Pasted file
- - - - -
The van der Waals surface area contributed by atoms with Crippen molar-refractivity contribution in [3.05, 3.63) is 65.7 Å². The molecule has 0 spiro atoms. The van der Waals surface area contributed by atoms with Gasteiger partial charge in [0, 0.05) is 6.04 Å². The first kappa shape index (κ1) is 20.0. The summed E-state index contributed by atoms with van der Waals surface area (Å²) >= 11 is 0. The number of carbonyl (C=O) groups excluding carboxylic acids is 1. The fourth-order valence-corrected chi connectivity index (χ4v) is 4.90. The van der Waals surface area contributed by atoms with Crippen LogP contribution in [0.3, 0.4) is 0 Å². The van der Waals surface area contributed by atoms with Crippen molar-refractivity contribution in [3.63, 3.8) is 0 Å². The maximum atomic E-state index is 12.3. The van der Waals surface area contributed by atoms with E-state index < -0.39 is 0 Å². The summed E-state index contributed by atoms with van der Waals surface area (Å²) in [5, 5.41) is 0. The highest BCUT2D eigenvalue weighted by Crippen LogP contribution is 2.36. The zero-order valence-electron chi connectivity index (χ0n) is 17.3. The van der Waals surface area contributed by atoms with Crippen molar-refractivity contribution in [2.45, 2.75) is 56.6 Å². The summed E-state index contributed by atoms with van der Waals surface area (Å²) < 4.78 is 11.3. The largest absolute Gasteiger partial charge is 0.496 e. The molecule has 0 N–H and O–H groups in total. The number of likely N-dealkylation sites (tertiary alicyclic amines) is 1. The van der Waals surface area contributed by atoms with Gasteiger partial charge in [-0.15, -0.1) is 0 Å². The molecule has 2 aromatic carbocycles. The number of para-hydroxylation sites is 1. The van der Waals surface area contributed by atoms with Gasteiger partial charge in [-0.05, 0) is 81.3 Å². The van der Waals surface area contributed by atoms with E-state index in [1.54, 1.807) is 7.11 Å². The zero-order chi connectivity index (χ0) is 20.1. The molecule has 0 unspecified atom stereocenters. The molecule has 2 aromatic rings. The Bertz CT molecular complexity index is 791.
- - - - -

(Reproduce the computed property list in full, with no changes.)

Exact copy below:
The van der Waals surface area contributed by atoms with Crippen molar-refractivity contribution in [3.05, 3.63) is 65.7 Å². The molecule has 0 spiro atoms. The van der Waals surface area contributed by atoms with Gasteiger partial charge in [0, 0.05) is 6.04 Å². The first kappa shape index (κ1) is 20.0. The summed E-state index contributed by atoms with van der Waals surface area (Å²) >= 11 is 0. The number of carbonyl (C=O) groups excluding carboxylic acids is 1. The fourth-order valence-corrected chi connectivity index (χ4v) is 4.90. The van der Waals surface area contributed by atoms with Crippen LogP contribution in [0.3, 0.4) is 0 Å². The van der Waals surface area contributed by atoms with Crippen molar-refractivity contribution in [3.63, 3.8) is 0 Å². The maximum atomic E-state index is 12.3. The van der Waals surface area contributed by atoms with E-state index < -0.39 is 0 Å². The summed E-state index contributed by atoms with van der Waals surface area (Å²) in [5, 5.41) is 0. The highest BCUT2D eigenvalue weighted by Crippen LogP contribution is 2.36. The zero-order valence-electron chi connectivity index (χ0n) is 17.3. The van der Waals surface area contributed by atoms with Crippen molar-refractivity contribution in [2.45, 2.75) is 56.6 Å². The summed E-state index contributed by atoms with van der Waals surface area (Å²) < 4.78 is 11.3. The largest absolute Gasteiger partial charge is 0.496 e. The molecule has 0 N–H and O–H groups in total. The number of likely N-dealkylation sites (tertiary alicyclic amines) is 1. The van der Waals surface area contributed by atoms with Gasteiger partial charge in [-0.15, -0.1) is 0 Å². The molecule has 2 aromatic carbocycles. The number of para-hydroxylation sites is 1. The van der Waals surface area contributed by atoms with Gasteiger partial charge in [-0.05, 0) is 81.3 Å². The van der Waals surface area contributed by atoms with E-state index in [1.54, 1.807) is 7.11 Å². The zero-order chi connectivity index (χ0) is 20.1. The molecule has 0 unspecified atom stereocenters. The molecule has 2 aromatic rings. The Bertz CT molecular complexity index is 791.